Louisiana Pine Snake
Scientific Name: Pituophis ruthveni
Description: Louisiana pine snakes are tan in color with a pattern of brownish black splotches running down their bodies. Their snouts are pointed for burrowing into pocket gopher tunnels.
Size: Adults reach 4–5 feet in length. The largest recorded Louisiana pine snake was 5.8 feet long.
Diet: Louisiana pine snakes are carnivorous. Baird’s pocket gophers (Geomys breviceps) are the largest component of their diet. Louisiana pine snakes are constrictors, but they don’t wrap themselves around prey like boa constrictors do. Instead, they burrow into pocket gopher tunnels, and use their bodies to pin rodents against the wall of the passageway. The snake then expands its body so the gopher is crushed and can’t escape.
Predation: Predators of pine snakes and their eggs are mostly limited to large mammals. Threats to the species from predation are not as critical as habitat loss.
Typical Lifespan: Little information exists on the longevity of the Louisiana pine snake. Close relatives of the species can live over 20 years in captivity, but this is probably higher than average.
Habitat: Louisiana pine snakes prefer sandy soil longleaf pine forests. Longleaf pines are slow growing and allow lots of sunlight to penetrate through to the forest floor. This leads to drying of the soil and growth of understory plants, which are perfect conditions for pocket gophers, and therefore, for the pine snakes. Unfortunately, longleaf pine forests have been extensively logged and replaced with faster growing loblolly pine. Loblolly pine trees shade out the forest floor and reduce habitat.
Range: Populations of Louisiana pine snakes are found in Louisiana and east Texas.
Life History and Reproduction: Louisiana pine snakes produce the largest eggs and hatchlings of any North American snake. Hatchlings can measure up to 22 inches in length—over a third of their mother’s body length. However, they also produce some of the smallest clutch sizes with just three to five eggs produced per pregnancy.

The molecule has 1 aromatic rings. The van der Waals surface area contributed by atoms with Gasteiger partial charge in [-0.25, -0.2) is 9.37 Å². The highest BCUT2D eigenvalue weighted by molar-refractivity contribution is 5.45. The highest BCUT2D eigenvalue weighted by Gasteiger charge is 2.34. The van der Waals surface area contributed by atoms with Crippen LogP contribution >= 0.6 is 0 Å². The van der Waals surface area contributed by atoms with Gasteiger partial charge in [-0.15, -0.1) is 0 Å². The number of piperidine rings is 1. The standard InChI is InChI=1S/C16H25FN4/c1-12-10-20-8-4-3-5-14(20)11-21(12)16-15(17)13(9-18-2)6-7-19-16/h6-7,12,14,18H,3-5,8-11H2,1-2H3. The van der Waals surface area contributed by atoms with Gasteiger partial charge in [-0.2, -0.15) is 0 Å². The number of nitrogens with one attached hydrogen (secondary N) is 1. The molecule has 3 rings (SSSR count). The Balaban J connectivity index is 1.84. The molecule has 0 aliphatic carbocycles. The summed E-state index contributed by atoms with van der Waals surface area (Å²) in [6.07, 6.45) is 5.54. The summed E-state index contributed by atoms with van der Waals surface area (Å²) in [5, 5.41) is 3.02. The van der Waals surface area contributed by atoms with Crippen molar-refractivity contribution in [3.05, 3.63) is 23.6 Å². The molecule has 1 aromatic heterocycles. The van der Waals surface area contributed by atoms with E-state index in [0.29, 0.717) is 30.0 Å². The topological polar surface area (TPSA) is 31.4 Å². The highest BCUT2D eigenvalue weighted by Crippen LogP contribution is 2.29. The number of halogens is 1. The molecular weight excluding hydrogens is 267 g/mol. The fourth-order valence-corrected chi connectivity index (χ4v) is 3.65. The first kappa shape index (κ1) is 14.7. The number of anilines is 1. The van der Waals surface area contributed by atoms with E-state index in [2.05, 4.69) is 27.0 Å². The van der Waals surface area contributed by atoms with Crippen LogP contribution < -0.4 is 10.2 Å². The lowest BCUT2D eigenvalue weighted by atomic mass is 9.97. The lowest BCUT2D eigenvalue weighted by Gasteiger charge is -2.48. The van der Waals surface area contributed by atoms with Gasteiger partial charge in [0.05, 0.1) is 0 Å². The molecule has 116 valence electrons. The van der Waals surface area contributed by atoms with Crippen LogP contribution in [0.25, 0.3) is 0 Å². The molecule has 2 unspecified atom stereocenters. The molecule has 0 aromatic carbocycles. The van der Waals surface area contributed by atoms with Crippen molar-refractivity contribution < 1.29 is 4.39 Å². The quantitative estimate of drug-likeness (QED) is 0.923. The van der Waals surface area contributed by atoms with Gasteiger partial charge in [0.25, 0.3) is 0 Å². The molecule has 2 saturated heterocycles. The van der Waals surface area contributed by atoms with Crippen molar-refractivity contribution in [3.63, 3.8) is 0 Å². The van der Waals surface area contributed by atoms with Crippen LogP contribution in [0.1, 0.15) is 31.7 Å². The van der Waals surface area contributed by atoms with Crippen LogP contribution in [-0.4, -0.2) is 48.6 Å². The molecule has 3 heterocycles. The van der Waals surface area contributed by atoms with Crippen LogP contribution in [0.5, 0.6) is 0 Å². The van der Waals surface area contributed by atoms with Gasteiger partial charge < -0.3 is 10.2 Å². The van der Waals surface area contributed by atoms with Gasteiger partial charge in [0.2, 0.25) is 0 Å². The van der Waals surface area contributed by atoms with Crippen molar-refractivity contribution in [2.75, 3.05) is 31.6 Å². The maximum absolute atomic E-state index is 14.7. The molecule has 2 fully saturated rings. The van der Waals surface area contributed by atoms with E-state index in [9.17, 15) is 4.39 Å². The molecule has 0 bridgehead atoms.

Fun Fact: Louisiana pine snakes aren’t venomous, but they do hiss quite loudly when disturbed!
Conservation Status: The loss of longleaf pine forests has reduced the amount of habitat available for Louisiana pine snakes. Fire suppression is also a problem. The snakes can easily escape the flames by retreating underground, and fire helps to maintain a landscape dominated by longleaf pine. Without fire, crowding of the midstory of the forest leads to unfavorable conditions for pocket gophers and pine snakes. Additionally, most pine snake habitat is near roads, and the snakes are often killed by automobiles. Despite their imperiled status, Louisiana pine snakes aren’t federally listed as endangered. Fortunately, several steps have already been taken to conserve these rare reptiles. Texas Parks and Wildlife Department and Louisiana Department of Wildlife and Fisheries are both involved in restoration of longleaf pine forests. Some timber companies have stopped planting fast-growing loblollies in favor of the longleaf pine. Finally, Louisiana pine snakes are bred in captivity and reintroduced into the wild.
IUCN Red List
Louisiana Conservationist Magazine
University of Michigan Animal Diversity Web
U.S. Fish & Wildlife Service